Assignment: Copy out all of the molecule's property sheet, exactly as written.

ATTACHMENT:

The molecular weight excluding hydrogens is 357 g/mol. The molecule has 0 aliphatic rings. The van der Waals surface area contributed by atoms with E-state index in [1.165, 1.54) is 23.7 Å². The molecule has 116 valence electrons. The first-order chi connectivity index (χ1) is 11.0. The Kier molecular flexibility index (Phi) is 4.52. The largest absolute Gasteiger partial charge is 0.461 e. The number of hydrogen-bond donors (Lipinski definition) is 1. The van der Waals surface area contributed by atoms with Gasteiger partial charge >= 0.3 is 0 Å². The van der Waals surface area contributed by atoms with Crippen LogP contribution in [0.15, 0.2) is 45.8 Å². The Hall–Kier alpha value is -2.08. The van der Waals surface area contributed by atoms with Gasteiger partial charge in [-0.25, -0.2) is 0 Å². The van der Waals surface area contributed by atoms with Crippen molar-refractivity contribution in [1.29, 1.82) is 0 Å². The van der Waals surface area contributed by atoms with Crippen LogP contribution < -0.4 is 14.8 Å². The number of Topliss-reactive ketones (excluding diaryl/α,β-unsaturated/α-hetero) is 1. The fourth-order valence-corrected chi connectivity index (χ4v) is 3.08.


The molecular weight excluding hydrogens is 357 g/mol. The molecule has 0 aliphatic rings. The van der Waals surface area contributed by atoms with E-state index in [1.165, 1.54) is 23.7 Å². The molecule has 116 valence electrons. The first-order chi connectivity index (χ1) is 11.0. The Kier molecular flexibility index (Phi) is 4.52. The largest absolute Gasteiger partial charge is 0.461 e. The number of hydrogen-bond donors (Lipinski definition) is 1. The van der Waals surface area contributed by atoms with Gasteiger partial charge >= 0.3 is 0 Å². The van der Waals surface area contributed by atoms with Crippen LogP contribution in [0.15, 0.2) is 45.8 Å². The Hall–Kier alpha value is -2.08. The van der Waals surface area contributed by atoms with Gasteiger partial charge in [-0.25, -0.2) is 0 Å². The van der Waals surface area contributed by atoms with Crippen molar-refractivity contribution in [1.29, 1.82) is 0 Å². The van der Waals surface area contributed by atoms with Crippen LogP contribution < -0.4 is 14.8 Å². The number of Topliss-reactive ketones (excluding diaryl/α,β-unsaturated/α-hetero) is 1. The fourth-order valence-corrected chi connectivity index (χ4v) is 3.08.